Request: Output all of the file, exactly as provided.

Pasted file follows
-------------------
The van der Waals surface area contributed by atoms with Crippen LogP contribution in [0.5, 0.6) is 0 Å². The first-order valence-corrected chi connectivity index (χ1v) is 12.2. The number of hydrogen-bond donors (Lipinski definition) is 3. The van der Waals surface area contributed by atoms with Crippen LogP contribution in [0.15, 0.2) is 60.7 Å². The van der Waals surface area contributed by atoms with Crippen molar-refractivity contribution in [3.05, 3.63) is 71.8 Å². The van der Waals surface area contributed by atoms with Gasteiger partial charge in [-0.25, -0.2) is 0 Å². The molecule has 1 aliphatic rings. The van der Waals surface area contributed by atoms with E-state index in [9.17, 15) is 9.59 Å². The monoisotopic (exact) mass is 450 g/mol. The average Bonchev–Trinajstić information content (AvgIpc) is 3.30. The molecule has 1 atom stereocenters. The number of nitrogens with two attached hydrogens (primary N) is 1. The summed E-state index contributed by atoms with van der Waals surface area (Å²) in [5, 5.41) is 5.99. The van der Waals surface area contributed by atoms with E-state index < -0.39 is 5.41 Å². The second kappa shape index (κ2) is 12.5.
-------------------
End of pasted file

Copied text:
The van der Waals surface area contributed by atoms with Crippen LogP contribution in [0.5, 0.6) is 0 Å². The first-order valence-corrected chi connectivity index (χ1v) is 12.2. The number of hydrogen-bond donors (Lipinski definition) is 3. The van der Waals surface area contributed by atoms with Crippen LogP contribution in [0.15, 0.2) is 60.7 Å². The van der Waals surface area contributed by atoms with Crippen molar-refractivity contribution in [3.05, 3.63) is 71.8 Å². The van der Waals surface area contributed by atoms with Gasteiger partial charge in [-0.25, -0.2) is 0 Å². The molecule has 1 aliphatic rings. The van der Waals surface area contributed by atoms with E-state index in [9.17, 15) is 9.59 Å². The monoisotopic (exact) mass is 450 g/mol. The average Bonchev–Trinajstić information content (AvgIpc) is 3.30. The molecule has 1 atom stereocenters. The number of nitrogens with two attached hydrogens (primary N) is 1. The summed E-state index contributed by atoms with van der Waals surface area (Å²) in [5, 5.41) is 5.99. The van der Waals surface area contributed by atoms with E-state index < -0.39 is 5.41 Å². The second kappa shape index (κ2) is 12.5.